Gipsy Moth IV faces headwinds as anniversary approaches
As Gipsy Moth IV approaches Plymouth her crew are facing the same frustrating winds that Sir Francis Chichester did 40 years beforehand. In his book Gipsy Moth Circles the World, Chichester quotes his log: ‘Blast it the wind has backed to the east, and, of course, is heading me.’ He also tells how three seas: ‘bowled down Gipsy Moth and gave the deck a proper sluicing.’
Four decades later GMIV’s skipper John Jeffrey is experiencing similar conditions. He has 20 knots of wind from the north-east and his bunk is awash from waves which have broken over the cockpit.
With 450 odd miles to the Plymouth Breakwater, John said: ‘The winds decreased and veered overnight and we are now able to steer north, but heavy seas are still impeding progress and we are motoring to keep speed up.’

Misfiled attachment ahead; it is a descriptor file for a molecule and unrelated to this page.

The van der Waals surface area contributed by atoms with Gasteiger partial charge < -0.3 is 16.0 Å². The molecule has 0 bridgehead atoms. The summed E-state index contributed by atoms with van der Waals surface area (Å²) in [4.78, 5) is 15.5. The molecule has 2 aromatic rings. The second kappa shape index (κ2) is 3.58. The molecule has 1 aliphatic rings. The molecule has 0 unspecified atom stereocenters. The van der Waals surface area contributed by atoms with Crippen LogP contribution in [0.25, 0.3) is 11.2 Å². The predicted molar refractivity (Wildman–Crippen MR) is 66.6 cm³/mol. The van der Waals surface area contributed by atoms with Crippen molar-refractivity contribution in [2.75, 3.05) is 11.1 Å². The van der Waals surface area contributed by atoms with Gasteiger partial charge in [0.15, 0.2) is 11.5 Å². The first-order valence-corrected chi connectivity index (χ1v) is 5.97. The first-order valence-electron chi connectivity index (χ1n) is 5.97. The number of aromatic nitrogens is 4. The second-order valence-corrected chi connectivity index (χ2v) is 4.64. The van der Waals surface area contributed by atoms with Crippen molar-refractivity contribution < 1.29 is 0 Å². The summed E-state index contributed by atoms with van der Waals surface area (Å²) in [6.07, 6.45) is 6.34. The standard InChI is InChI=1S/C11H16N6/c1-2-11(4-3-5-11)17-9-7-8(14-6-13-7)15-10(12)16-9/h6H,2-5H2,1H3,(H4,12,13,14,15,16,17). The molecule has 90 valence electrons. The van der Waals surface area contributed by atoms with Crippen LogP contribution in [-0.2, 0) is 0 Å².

John is doing his best to meet the deadline: 28 May – which would mark exactly the 40th anniversary of Chichester’s return when 250,000 turned up to cheer him home.
But John said:’There is no foreseeable improvement in wind direction for some days so the timetable is still not guaranteed. Our next problem could be fuel. We probably have enough in total, including deck cans, but decanting them in rough seas is something I prefer to avoid if possible. However, if we have to do it to keep the speed up then so be it.’